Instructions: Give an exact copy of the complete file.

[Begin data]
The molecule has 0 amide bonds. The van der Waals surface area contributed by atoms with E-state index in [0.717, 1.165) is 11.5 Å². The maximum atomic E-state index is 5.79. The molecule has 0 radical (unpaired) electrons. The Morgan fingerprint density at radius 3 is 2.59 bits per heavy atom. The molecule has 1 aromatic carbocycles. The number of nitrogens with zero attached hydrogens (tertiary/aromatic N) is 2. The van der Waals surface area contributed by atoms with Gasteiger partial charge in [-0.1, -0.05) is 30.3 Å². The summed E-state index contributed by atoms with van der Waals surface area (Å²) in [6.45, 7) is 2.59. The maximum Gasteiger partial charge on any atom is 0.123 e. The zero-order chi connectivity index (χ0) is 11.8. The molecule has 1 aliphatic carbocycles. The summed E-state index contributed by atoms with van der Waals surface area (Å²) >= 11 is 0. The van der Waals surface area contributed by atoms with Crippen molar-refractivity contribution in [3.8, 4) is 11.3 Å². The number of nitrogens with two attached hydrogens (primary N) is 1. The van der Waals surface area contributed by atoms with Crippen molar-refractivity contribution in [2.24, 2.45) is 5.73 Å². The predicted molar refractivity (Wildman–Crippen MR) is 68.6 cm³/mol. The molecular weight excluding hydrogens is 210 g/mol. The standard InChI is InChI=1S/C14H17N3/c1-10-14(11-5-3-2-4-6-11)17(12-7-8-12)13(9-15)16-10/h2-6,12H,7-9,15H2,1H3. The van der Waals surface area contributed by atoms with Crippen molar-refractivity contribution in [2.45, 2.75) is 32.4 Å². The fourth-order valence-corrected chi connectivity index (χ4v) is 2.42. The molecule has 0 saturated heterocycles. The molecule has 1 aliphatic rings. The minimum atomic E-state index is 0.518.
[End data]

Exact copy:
The molecule has 0 amide bonds. The van der Waals surface area contributed by atoms with E-state index in [0.717, 1.165) is 11.5 Å². The maximum atomic E-state index is 5.79. The molecule has 0 radical (unpaired) electrons. The Morgan fingerprint density at radius 3 is 2.59 bits per heavy atom. The molecule has 1 aromatic carbocycles. The number of nitrogens with zero attached hydrogens (tertiary/aromatic N) is 2. The van der Waals surface area contributed by atoms with Gasteiger partial charge in [-0.1, -0.05) is 30.3 Å². The summed E-state index contributed by atoms with van der Waals surface area (Å²) in [6.45, 7) is 2.59. The maximum Gasteiger partial charge on any atom is 0.123 e. The zero-order chi connectivity index (χ0) is 11.8. The molecule has 1 aliphatic carbocycles. The summed E-state index contributed by atoms with van der Waals surface area (Å²) >= 11 is 0. The van der Waals surface area contributed by atoms with Crippen molar-refractivity contribution in [3.8, 4) is 11.3 Å². The number of nitrogens with two attached hydrogens (primary N) is 1. The van der Waals surface area contributed by atoms with Crippen molar-refractivity contribution in [2.24, 2.45) is 5.73 Å². The predicted molar refractivity (Wildman–Crippen MR) is 68.6 cm³/mol. The molecular weight excluding hydrogens is 210 g/mol. The standard InChI is InChI=1S/C14H17N3/c1-10-14(11-5-3-2-4-6-11)17(12-7-8-12)13(9-15)16-10/h2-6,12H,7-9,15H2,1H3. The van der Waals surface area contributed by atoms with Crippen molar-refractivity contribution in [2.45, 2.75) is 32.4 Å². The fourth-order valence-corrected chi connectivity index (χ4v) is 2.42. The molecule has 0 saturated heterocycles. The molecule has 1 aliphatic rings. The minimum atomic E-state index is 0.518.